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Through the ‘Re-Imagine Covid’ project, Solentra conducted an action research with young refugees and newcomers on the impact of Covid on their mental well-being and resilience. Their photos and stories can teach us a lot for a next crisis.

Why this action research?

The pandemic had an undeniable impact on the psychological well-being of children and youngsters. However, there was little room for them to provide their input on the policies and measures that affected their well-being. This was even more so the case for the particularly vulnerable group of young refugees and newcomers.

The project consulted young people as the experts of their complex realities. Through photographs, they expressed how they experienced the pandemic: their problems, but also the things they drew strength from.

How did the project unfold?

Solentra introduced the project to its network of partners, including asylum centres, OKAN schools, projects for young refugees … Of the 40 participants who started the project, 29 young people completed the full trajectory (20 boys/young men and nine girls/young women).

The youngsters had various residence statuses: six were unaccompanied minors, eight recognised refugees, seven asylum-seekers, seven migrants (family reunification) and one young person without legal residence. They came from over 10 different countries: Afghanistan, Turkey, Dominican Republic, Philippines, Georgia, India, Sierra Leone, Somalia, Spain/Morocco, Syria and Venezuela.

The action research consisted of 12 group sessions, mostly on location, sometimes online. During those sessions, we used Photovoice, a research method that encourages young people to express themselves on a specific topic, in this case the impact of Covid on their mental well-being.

In a first session, they learned about the Photovoice method and were asked to use their mobile phones to take photos that express how they experienced the corona period. In a subsequent session, they presented their photos to the group, explained why they had taken that photo and formulated an appropriate caption for it. During a workshop, all photos and captions were put together to filter out themes and reflect with the youngsters on how they wanted to share the photos with a wider audience.

What were the results of the action research?

The project produced 70 photos with meaningful stories that show the individual and group perspectives of young people.

Most showed elements of resilience that helped them cope with the negative effects of the corona period on their mental health. However, they also experienced stress, anxiety, worry, feelings of depression, loneliness, sadness and boredom. Many participants, especially those who lived in the reception centres, expressed that the preventive measures hit them extra hard.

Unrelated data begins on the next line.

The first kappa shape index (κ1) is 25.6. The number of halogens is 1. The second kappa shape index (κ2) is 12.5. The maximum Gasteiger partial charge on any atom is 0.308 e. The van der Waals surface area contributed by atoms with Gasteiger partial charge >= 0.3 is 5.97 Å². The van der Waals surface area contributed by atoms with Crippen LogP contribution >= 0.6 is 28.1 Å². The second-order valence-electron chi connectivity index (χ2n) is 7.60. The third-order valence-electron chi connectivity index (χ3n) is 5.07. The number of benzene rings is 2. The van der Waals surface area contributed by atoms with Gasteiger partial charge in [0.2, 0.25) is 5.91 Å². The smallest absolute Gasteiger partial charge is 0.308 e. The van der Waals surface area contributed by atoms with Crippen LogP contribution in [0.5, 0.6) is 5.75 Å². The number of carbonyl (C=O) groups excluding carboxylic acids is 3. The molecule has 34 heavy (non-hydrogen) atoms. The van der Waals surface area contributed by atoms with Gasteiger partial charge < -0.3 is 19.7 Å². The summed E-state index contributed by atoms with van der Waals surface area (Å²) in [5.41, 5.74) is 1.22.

Nine themes were established in preparation for the photo exhibition:

  • Free as a fish in a bowl
  • Oxygen is green
  • Esc.ap.ism
  • Health
  • Monuments of struggle and security
  • Freedom
  • Connection
  • Words
  • Surrounded by isolation

In general, participants did not see any channel through which their opinions or specific needs could be heard. For example, solutions they offered to make quarantines less burdensome were not allowed or even considered.


Young refugees and newcomers showed great resilience during the corona period, but the impact on their mental health was very high. The fact that many of them have great resilience to cope with adversity does not mean that we can assume they can cope with even more.

Recommendations we take from the action research:

  • Ensuring a healthier context and living conditions
  • Ensuring better access to mental health services, including staff preparation
  • Promoting and protecting young people’s resilience as a preventive measure (shared responsibility: policy-makers to social workers)
  • Rethinking how to facilitate young people’s participation in decision-making. The less they felt involved in decisions, the more often feelings of exclusion, alienation and mistrust arose.

What the participants have to say about the project

Photo exhibition Re-Imagine

From 21 April to 4 May, we organised the photo exhibition ‘Re-Imagine’ with the young participants at the Pianofabriek in Saint-Gilles with the creative support of curators Deborah Ephrem and Gaëlle Khalife of Globe Aroma. Benjamin Dalle, Flemish minister of Youth, Media, Brussels and Poverty Alleviation, visited the expo on the opening night and spoke to some of the participants.


Special thanks to everyone who participated in the action research and helped make the project possible:

All project participants

Ahmad, Ali, Ali, Ami, Barakat, David, Hamid, Ilyjah, Ismail, Jawid, Kamran, Khogyani, Leslie, Maria, Maroofkhel, Romal, Shoaib, Umar, Sabna, Dida, Victoria, Yasmin, Adkikafi, Dayana, Mohamed, Teja, Venus, Haarpreet and Morteza

Participating organisations

  • Hoofdstedelijk Instituut Anneessens-Funck OKAN (Brussels), Mishka Beutels
  • Campus Hast Okan (Hasselt), Femke Tudts
  • WeDo! Schakelklaas Roeselare, Caroline De Groote
  • Fedasil reception centre Sint-Truiden, Frauke Deckers
  • Masir Avenir. Youth project by the Agentschap Integratie en Inburgering (Brussels) Antonia Orihuela.
  • Vluchtelingenwerk Vlaanderen – Project Pineapple, Helene Asselman and Ella Vannieuwenhuyse

Expo partners

  • Globe Aroma – Brecht Theunis, Deborah Ephrem, Gaëlle Khalife
  • Pianofabriek – Ann Lefever

Financial support from

UCB Community Health Fund, managed by the King Baudouin Foundation

Host our expo at your organisation

Would your organisation or school like to host our expo? Let us know: